July 21-23, 2013 - Luxembourg
Fiber Optic Distributed Temperature Sensing (DTS) and Thermal IR imagery for Hydro-ecological Characterization

December 1-2, 2012 - Stanford University, Palo Alto, CA
Two-day short course. Registration Closed

July 14-15 & 19-20, 2012 - UCAR, Boulder, CO
Two sessions of two-day short courses in conjunction with the CUAHSI 3rd Biennial Colloquium on Hydrologic Science and Engineering.  Registration Closed

April 23-24, 2012 - Bejing, China
Two-day short course. Registration closed.

December 3, 2011 - Stanford University, Palo Alto, CA
One-day short course. Registration Closed

December 11, 2010 - Stanford University, Palo Alto, CA
One-day short course. Registration Closed

July 22, 2010 - Boulder, Colorado
One-day short course to follow the CUAHSI Biannual Science meeting. Registration closed.

January 11-15, 2010 - Santiago, Chile
Five-day workshop on the San Joaquin Campus of the Pontificia Universidad Catolica de Chile. Registration closed.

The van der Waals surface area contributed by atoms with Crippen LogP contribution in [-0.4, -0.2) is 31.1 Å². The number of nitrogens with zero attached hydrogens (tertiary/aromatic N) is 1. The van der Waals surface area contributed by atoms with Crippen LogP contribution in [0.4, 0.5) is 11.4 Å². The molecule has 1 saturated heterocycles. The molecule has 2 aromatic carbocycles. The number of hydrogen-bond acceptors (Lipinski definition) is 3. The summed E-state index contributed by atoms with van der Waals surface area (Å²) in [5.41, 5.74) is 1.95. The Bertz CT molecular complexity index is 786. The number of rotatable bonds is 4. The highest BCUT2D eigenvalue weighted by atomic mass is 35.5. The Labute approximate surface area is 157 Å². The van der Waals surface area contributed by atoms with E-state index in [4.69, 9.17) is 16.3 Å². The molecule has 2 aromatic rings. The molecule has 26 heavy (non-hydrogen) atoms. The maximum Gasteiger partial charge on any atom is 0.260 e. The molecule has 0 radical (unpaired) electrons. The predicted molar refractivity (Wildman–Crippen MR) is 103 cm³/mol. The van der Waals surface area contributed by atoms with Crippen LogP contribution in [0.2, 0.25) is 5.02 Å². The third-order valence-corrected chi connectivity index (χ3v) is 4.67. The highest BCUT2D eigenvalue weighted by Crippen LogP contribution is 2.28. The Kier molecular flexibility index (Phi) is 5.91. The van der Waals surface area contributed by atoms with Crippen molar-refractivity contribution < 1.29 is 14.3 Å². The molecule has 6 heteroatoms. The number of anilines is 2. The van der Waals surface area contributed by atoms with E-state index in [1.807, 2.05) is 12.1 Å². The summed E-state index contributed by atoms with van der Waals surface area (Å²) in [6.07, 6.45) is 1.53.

December 12, 2009 -  Berkeley, California
One-day short course. Registration closed

________________________________________________________________________________________________

Students at trainingHJ Andrews 2008 training group

  Students in training at HJ Andrews, 2008                               HJ Andrews training group, 2008

DTS Instructional Videos

CTEMPs now offers instructional videos to train instrument users on how to assemble field deployable fiber-optic distributed temperature sensing systems (FD-DTS). While not yet nominated for the Academy Awards, these videos will help you assemble and operate CTEMPs instruments. These can be viewed using the following links, and copies on CD are shipped with each instrument and should be taken to the field to help you in your installation.

We recommend that you view these videos BEFORE heading to the field and with the instruments unpacked in your laboratory to thoroughly familiarize yourself with their assembly and operation.